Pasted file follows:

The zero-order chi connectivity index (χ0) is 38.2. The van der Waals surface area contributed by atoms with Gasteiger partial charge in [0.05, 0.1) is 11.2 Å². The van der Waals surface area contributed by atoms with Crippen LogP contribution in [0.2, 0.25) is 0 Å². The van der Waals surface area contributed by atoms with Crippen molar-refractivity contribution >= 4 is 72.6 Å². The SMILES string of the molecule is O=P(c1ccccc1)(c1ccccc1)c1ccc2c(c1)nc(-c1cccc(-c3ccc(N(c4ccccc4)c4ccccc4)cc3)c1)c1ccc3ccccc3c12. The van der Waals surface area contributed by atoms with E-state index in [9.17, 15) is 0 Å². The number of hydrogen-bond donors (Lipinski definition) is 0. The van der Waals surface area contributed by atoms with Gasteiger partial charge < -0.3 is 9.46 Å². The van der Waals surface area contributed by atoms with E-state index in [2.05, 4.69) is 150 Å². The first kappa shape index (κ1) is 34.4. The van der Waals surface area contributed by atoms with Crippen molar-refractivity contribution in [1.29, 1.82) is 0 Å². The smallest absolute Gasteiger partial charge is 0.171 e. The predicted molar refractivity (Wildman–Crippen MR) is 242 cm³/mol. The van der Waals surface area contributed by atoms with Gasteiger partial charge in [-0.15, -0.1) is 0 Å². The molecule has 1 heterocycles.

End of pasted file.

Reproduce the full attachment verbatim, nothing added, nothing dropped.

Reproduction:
The zero-order chi connectivity index (χ0) is 38.2. The van der Waals surface area contributed by atoms with Gasteiger partial charge in [0.05, 0.1) is 11.2 Å². The van der Waals surface area contributed by atoms with Crippen LogP contribution in [0.2, 0.25) is 0 Å². The van der Waals surface area contributed by atoms with Crippen molar-refractivity contribution >= 4 is 72.6 Å². The SMILES string of the molecule is O=P(c1ccccc1)(c1ccccc1)c1ccc2c(c1)nc(-c1cccc(-c3ccc(N(c4ccccc4)c4ccccc4)cc3)c1)c1ccc3ccccc3c12. The van der Waals surface area contributed by atoms with E-state index in [9.17, 15) is 0 Å². The number of hydrogen-bond donors (Lipinski definition) is 0. The van der Waals surface area contributed by atoms with Gasteiger partial charge < -0.3 is 9.46 Å². The van der Waals surface area contributed by atoms with E-state index in [2.05, 4.69) is 150 Å². The first kappa shape index (κ1) is 34.4. The van der Waals surface area contributed by atoms with Crippen molar-refractivity contribution in [1.29, 1.82) is 0 Å². The smallest absolute Gasteiger partial charge is 0.171 e. The predicted molar refractivity (Wildman–Crippen MR) is 242 cm³/mol. The van der Waals surface area contributed by atoms with Gasteiger partial charge in [-0.15, -0.1) is 0 Å². The molecule has 1 heterocycles.